Despite billions of dollars of investment, the pharmaceutical industry is struggling to cure major diseases, from cancer to dementia.
The average time taken to develop a drug is over 12 years and often far longer, and costs over $1bn. Nine out of ten drugs developed fail to win regulatory approval — and many drug candidates never move from "bench to bedside", with only around 500 of the thousands of diseases in existence having an approved treatment.
“Two thirds of diseases don’t have adequate treatments,” says Tanja Dowe, CEO at Debiopharm Innovation Fund, the strategic investment arm of the Switzerland-based drug developer. “The pharmaceutical industry cannot continue like this.”
The problem? Dowe says that the pharmaceutical industry has failed to adopt engineering techniques like simulation and modelling — which have come to play a significant role in other industries. “We simply cannot innovate without using those systems,” she says.
So how can generative AI — the tech recently popularised by ChatGPT, the chatbot developed by Silicon Valley-based OpenAI, and hyped by investors — change the drug discovery game? And what’s different now than the revolution that was promised ten years ago?
The AI R&D revolution
Traditionally, drugs were discovered by identifying ingredients in traditional remedies or by accident, such as with penicillin. But modern drug discovery involves chemists screening for a new molecule which should be novel, patentable, highly active on a selected biological target (ie. effectively changes the behaviour or function of the part of the body it’s targeting) and highly selective (ie. targets a single part of the body).
“It’s easy for chemists to get a highly active molecule,” says Yann Gaston-Mathe, cofounder of Iktos, a French drug discovery startup that recently closed a €15.5m Series A, co-led by the Debiopharm Innovation Fund. “But it’s difficult to obtain a highly active, highly selective, highly soluble, stable molecule with no neurotoxicity. Each attempt takes six to eight weeks or more and costs thousands of dollars, so there is a limited number of experiments that you can run.”
“When your drug gets on the market, it’s nothing short of a miracle because it is difficult, it is long and there are so many reasons to fail,” he adds.
When your drug gets on the market, it’s nothing short of a miracle because it is difficult, it is long and there are so many reasons to fail
Any given project will test a few thousand molecules, but there are trillions of compounds available to researchers.
Enter AI. Using in silico models — experiments performed on a computer or via computer simulation — AI can make these processes faster and cheaper by allowing researchers to examine many more molecules than would be possible in the lab.
Over the past decade, European companies using AI for medical research have raised over $2bn, but delivery has fallen short. Pharma needs to truly embrace AI and utilise it for the full drug discovery process, rather than on small chunks.
Fully integrated drug discovery
Iktos has designed a molecular generator that produces a virtual design of molecules and then tests them virtually through predictive models. Generative AI improves molecule design, and the model iterates until it finds molecules with very good probabilities of meeting the required criteria.
But predictive models aren't perfect; eventually molecules need to be synthesised in the lab and tested. While models are usually good at predicting molecule characteristics based on known structures used for training and fitting the model, accuracy can decrease for new designs that fall outside of the training set.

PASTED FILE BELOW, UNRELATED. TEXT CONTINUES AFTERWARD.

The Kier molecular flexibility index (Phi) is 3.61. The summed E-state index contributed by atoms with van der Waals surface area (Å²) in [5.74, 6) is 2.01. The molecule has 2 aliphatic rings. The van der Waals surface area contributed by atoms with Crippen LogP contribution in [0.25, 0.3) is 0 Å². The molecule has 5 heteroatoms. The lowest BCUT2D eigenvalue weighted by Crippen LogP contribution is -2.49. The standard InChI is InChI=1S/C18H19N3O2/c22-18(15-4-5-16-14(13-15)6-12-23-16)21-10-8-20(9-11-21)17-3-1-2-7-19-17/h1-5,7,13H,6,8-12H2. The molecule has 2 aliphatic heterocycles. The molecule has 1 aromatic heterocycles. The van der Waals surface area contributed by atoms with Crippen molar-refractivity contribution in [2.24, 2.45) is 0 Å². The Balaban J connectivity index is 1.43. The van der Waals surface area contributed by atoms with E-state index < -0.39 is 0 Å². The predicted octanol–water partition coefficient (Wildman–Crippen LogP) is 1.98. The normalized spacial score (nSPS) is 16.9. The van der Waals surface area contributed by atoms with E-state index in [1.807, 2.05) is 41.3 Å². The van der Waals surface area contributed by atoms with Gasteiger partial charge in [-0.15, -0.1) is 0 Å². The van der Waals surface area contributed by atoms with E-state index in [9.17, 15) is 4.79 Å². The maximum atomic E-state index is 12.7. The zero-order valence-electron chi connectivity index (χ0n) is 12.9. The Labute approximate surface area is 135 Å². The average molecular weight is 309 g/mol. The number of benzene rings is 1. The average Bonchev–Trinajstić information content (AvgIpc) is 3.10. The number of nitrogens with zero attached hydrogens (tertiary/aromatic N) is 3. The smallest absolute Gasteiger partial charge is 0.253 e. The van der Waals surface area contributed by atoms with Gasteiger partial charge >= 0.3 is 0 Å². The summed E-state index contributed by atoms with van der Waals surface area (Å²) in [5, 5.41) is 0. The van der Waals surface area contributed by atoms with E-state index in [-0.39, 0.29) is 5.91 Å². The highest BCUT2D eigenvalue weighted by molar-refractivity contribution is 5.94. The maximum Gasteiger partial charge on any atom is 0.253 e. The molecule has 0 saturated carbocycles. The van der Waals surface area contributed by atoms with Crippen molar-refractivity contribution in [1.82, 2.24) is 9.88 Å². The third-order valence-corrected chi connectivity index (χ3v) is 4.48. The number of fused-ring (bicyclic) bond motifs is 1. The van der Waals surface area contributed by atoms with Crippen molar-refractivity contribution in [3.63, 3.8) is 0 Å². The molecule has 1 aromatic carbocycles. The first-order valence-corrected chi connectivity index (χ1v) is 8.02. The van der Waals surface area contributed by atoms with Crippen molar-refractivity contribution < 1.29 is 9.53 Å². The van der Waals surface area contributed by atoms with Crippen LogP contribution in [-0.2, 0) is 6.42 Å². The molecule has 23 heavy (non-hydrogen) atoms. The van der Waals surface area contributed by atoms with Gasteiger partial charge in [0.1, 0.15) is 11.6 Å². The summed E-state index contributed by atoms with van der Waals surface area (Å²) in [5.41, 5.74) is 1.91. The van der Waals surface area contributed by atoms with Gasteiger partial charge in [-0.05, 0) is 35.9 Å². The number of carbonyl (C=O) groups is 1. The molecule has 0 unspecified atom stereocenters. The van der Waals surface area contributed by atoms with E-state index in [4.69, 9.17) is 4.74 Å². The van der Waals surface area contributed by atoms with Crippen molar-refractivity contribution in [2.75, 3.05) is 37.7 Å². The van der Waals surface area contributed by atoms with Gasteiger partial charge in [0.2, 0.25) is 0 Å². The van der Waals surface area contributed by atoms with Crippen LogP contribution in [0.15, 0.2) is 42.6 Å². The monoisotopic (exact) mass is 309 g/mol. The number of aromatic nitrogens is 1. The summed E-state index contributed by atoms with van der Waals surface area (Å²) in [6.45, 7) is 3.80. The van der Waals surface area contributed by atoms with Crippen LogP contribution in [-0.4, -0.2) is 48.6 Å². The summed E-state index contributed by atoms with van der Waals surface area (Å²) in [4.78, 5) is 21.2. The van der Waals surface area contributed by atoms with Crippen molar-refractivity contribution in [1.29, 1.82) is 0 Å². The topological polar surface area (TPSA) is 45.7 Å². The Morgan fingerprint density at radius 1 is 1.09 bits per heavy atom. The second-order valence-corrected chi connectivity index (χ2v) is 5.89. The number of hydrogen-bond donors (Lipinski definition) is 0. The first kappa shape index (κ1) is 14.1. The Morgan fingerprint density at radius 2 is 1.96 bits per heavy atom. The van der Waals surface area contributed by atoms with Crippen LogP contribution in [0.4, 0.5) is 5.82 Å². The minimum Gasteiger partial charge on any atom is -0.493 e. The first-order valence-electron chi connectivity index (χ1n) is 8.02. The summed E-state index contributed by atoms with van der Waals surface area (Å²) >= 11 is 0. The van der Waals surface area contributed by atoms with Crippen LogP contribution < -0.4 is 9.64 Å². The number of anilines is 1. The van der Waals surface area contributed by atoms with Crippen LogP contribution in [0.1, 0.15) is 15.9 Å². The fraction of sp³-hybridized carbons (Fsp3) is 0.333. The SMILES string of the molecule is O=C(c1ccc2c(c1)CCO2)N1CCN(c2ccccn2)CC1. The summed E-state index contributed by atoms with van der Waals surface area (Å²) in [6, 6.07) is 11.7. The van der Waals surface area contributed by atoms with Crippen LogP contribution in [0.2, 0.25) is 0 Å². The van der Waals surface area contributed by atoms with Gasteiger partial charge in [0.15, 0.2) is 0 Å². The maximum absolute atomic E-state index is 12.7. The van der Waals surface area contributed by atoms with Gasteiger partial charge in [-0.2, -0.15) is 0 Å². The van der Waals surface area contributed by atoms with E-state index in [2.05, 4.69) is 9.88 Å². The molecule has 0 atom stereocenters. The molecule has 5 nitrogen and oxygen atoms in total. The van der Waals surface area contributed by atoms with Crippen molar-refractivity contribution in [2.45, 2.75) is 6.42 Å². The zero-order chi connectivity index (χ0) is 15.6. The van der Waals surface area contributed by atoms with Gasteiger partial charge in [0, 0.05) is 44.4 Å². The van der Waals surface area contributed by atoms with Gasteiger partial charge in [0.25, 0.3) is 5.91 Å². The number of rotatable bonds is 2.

To overcome this, Iktos has developed an AI tool for designing new molecules alongside an effective, fast and cheap method to complete synthesis. Iktos Robotics is an end-to-end drug discovery platform to synthesise and test molecules through automation. The new set of data then feeds into the AI model and reinforces it, creating a virtuous cycle.
Two thirds of diseases don’t have adequate treatments. The pharmaceutical industry cannot continue like this
The startup says it will be one of the first companies to offer such fully integrated AI-driven and automated drug discovery services to the pharmaceutical industry.
According to Dowe, over the last decade, the return on investment from drug development has fallen by an estimated 80%. The need to recoup huge R&D costs in turn leads to underinvestment in diseases with smaller population sizes or that mainly affect those in low-income countries.
By lowering costs and time, AI drug discovery platforms could encourage biotech and pharmaceutical companies to tackle a broader range of diseases rather than only those with the most favourable addressable market.
The innovation bridge
While AI drug discovery startups have become a major trend, large pharmaceutical companies often struggle to tap into this ecosystem as it's at an early stage and highly speculative.
Because it is both a drug development company and a strategic investor, Debiopharm is uniquely positioned to spot and nurture innovative startups, readying them for the pharmaceutical industry’s needs. It currently supports 15 startups developing innovative solutions for next-generation pharma R&D, clinical trial tech and the digital patient journey.
Alongside Iktos, Debiopharm has invested in two French startups: Whitelab Genomics, which develops software solutions using AI to accelerate and de-risk gene and cell therapy developments, and Nova Discovery which simulates clinical trials of patients with disease models.
As home to many of the world’s largest pharmaceutical companies and a hub of AI expertise in both academia and startups, Europe is well-positioned to lead the AI drug discovery revolution. “We’re finding some really good pockets of innovation here,” says Dowe.